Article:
By Benji Tunnell
JOPLIN, Mo. —
Christmas movies have become a genre unto themselves, with such classics as "It's a Wonderful Life," "Elf," "National Lampoon's Christmas Vacation" and, of course, "Kiss Kiss Bang Bang." These heartwarming and life-affirming movies remind us of what makes this time of year so special: Attempted suicide, abandoned orphans, kidnapping and finger severing, respectively.
Over the past three decades, one film has risen above all the rest and become a holiday tradition in many homes. It's steeped in nostalgia, a yearning for simpler times and a sexy leg lamp.
"A Christmas Story" is one of the most oft-cited and quoted of the holiday's films, one that is centered on little Ralphie and his desire for a Red Ryder BB gun. The heart of the film is the story, based on the writings of Jean Shepherd, whose warm voice also narrates the quest.
There have been other works based on Shepherd's writings, but none as successful or as beloved. "A Christmas Story" has been set as the paragon of the untouchable, unassailable classics.
It would be borderline criminal to try to do a sequel to the film.
Which brings us to "A Christmas Story 2."
If Jean Shepherd's writings were the heart of the original, then I suppose this film is what you would get if you ripped that heart out with your bare hands, stomped it into the ground and set fire to it, while Daniel Stern laughs over-dramatically in the background.
Part 2 picks up a few years after the first movie. Ralphie, now Ralph, is 15 years old, hormone-driven and not nearly as cute and likable as his younger, Peter Billingsley-played self. After an accident at a car dealership, Ralph, along with friends Schwartz and Flick, must go to work to pay for the damage, finding jobs at Gimbels Department Store, where each has a series of mishaps and misfortunes based solely on their incompetence and stupidity.
In the meantime, the old man (Stern) carries on his war with the furnace, Randy fails to assume the cute role once held by Ralphie and mom continues to live in exasperated frustration.
There are so many things wrong with this film that it is hard to know where to begin. I'd like to think that if Shepherd was still alive he would have fought the making of this tooth and nail, probably going as far as to torch sets and kidnap actors, and most likely writing a witty and heartwarming anecdote about it all that would later be adapted into a film starring much more talented actors.
Stern has inexplicably made a career out of family fare, from playing the voice of the grown up Kevin in "The Wonder Years" to the tormentor of Kevin in the first two "Home Alone" films, to other projects that didn't even involve a Kevin.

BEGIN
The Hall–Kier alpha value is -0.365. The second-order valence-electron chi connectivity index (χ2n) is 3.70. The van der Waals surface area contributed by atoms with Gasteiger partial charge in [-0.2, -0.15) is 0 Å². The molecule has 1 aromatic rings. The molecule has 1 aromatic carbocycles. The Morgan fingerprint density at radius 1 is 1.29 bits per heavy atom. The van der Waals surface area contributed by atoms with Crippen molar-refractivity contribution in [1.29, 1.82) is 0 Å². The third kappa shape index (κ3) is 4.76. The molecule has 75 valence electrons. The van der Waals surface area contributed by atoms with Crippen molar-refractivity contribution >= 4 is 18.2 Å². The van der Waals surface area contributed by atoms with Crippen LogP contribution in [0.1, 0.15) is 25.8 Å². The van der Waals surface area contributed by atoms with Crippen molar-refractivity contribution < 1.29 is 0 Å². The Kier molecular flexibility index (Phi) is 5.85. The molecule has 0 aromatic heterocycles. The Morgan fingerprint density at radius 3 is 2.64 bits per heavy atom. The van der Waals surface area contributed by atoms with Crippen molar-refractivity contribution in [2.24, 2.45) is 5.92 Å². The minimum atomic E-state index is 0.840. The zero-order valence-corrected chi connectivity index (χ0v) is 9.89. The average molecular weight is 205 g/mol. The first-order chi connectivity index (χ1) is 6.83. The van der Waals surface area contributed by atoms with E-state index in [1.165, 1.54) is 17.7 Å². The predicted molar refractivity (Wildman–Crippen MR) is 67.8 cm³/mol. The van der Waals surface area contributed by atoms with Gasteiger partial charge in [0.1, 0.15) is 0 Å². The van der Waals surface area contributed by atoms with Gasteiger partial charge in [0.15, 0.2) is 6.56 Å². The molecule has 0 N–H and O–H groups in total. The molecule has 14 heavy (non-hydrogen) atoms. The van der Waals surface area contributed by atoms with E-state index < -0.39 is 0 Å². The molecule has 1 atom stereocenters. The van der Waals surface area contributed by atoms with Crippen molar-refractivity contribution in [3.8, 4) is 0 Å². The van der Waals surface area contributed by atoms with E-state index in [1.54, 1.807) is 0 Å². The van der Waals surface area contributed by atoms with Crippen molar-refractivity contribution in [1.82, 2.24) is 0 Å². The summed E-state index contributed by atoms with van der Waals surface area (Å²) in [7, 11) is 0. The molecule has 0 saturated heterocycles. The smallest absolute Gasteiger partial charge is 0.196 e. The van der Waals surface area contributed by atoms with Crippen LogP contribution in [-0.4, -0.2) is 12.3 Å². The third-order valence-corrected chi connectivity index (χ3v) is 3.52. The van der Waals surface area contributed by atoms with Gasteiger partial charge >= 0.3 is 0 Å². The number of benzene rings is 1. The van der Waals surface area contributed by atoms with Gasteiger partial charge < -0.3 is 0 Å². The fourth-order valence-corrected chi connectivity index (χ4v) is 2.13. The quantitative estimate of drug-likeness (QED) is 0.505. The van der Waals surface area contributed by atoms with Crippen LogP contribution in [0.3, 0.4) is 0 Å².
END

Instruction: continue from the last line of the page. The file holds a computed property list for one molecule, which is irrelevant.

Here he plays the old man as a real life version of Yosemite Sam. He blusters, fumes and faux swears in a way that is supposed to be comical but only comes off as grating and annoying. Not only that, the old man is such a skinflint that not only won't he pay for a new furnace, but he won't even spring for a Christmas turkey, forcing Randy to go ice fishing with sub-freezing weather with no form of shelter or protection against the elements.
Stern's old man is so wholly unlikeable that I actively rooted for the ice to break and swallow him up, effectively ending this painful sequel and certainly leaving the rest of the family better off.
The script, by Nat Mauldin ("Dr. Doolittle," "The In-Laws"), is utterly devoid of all things that would allow this film to be even passably good. Rather than humor, he borrows and updates scenes from the original film, handling them in a much less-effective way.
The old man continues to fight with the furnace, Ralph drops the "fudge" bomb again and Flick continues to struggle with putting his tongue in the wrong place. All are handled so clumsily that even if any humor was left in the scenarios, it is effectively killed in execution.
In addition, there is no character development given to any involved, with director Brian Levant and Mauldin coasting on the work done in the previous film, instead opting to make caricatures out of each character, almost all of whom come off as buffoonish and dumb.
What made the original movie so special was the way that it captured a more innocent time -- one in which the desire for a BB gun outweighed the problems of the rest of the world. Instead of working to recapture that magic, the makers of the sequel opted for a bastardization of the first film, trying to live off its nostalgia.
If there is any consolation to be taken from this, it is that the movie went straight to home video, thus limiting its audience. It is also the last movie headed straight to DVD and Blu-ray that Warner Brothers will produce. I guess it's good to go out on top.